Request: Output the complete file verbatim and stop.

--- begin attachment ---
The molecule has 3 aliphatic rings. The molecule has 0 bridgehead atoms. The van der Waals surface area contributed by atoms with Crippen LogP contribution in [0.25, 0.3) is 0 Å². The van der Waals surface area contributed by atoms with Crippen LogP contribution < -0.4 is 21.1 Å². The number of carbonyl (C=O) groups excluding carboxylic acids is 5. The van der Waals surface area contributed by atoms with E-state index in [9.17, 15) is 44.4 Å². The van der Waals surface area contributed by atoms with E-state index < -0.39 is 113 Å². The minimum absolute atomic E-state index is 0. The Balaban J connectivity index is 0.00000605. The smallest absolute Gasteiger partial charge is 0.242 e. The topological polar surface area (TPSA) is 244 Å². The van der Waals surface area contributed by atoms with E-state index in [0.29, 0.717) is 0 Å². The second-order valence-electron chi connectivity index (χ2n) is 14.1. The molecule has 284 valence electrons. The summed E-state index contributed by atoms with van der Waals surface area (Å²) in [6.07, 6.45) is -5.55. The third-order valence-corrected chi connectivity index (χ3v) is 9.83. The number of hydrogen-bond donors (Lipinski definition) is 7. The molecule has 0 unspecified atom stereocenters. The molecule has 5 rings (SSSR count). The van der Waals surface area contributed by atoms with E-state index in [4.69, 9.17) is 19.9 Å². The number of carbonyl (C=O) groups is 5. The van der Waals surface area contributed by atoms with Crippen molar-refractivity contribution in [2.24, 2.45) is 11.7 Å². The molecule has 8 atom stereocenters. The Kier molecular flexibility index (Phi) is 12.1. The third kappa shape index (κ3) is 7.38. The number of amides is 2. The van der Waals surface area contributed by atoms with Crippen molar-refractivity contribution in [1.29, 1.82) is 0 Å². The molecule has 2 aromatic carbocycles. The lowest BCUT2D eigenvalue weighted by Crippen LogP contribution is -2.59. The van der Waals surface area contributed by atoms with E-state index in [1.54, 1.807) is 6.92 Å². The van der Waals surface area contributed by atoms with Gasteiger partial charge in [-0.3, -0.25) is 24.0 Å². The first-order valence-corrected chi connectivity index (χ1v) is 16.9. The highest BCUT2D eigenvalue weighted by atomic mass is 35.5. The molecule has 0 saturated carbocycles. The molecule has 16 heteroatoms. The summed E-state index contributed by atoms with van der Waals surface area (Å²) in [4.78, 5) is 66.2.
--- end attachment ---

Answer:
The molecule has 3 aliphatic rings. The molecule has 0 bridgehead atoms. The van der Waals surface area contributed by atoms with Crippen LogP contribution in [0.25, 0.3) is 0 Å². The van der Waals surface area contributed by atoms with Crippen LogP contribution < -0.4 is 21.1 Å². The number of carbonyl (C=O) groups excluding carboxylic acids is 5. The van der Waals surface area contributed by atoms with E-state index in [9.17, 15) is 44.4 Å². The van der Waals surface area contributed by atoms with E-state index < -0.39 is 113 Å². The minimum absolute atomic E-state index is 0. The Balaban J connectivity index is 0.00000605. The smallest absolute Gasteiger partial charge is 0.242 e. The topological polar surface area (TPSA) is 244 Å². The van der Waals surface area contributed by atoms with E-state index in [0.29, 0.717) is 0 Å². The second-order valence-electron chi connectivity index (χ2n) is 14.1. The molecule has 284 valence electrons. The summed E-state index contributed by atoms with van der Waals surface area (Å²) in [6.07, 6.45) is -5.55. The third-order valence-corrected chi connectivity index (χ3v) is 9.83. The number of hydrogen-bond donors (Lipinski definition) is 7. The molecule has 0 unspecified atom stereocenters. The molecule has 5 rings (SSSR count). The van der Waals surface area contributed by atoms with E-state index in [4.69, 9.17) is 19.9 Å². The number of carbonyl (C=O) groups is 5. The van der Waals surface area contributed by atoms with Crippen molar-refractivity contribution in [2.24, 2.45) is 11.7 Å². The molecule has 8 atom stereocenters. The Kier molecular flexibility index (Phi) is 12.1. The third kappa shape index (κ3) is 7.38. The number of amides is 2. The van der Waals surface area contributed by atoms with Crippen molar-refractivity contribution in [1.29, 1.82) is 0 Å². The molecule has 2 aromatic carbocycles. The lowest BCUT2D eigenvalue weighted by Crippen LogP contribution is -2.59. The van der Waals surface area contributed by atoms with E-state index in [1.54, 1.807) is 6.92 Å². The van der Waals surface area contributed by atoms with Gasteiger partial charge in [-0.3, -0.25) is 24.0 Å². The first-order valence-corrected chi connectivity index (χ1v) is 16.9. The highest BCUT2D eigenvalue weighted by atomic mass is 35.5. The molecule has 0 saturated carbocycles. The molecule has 16 heteroatoms. The summed E-state index contributed by atoms with van der Waals surface area (Å²) in [4.78, 5) is 66.2.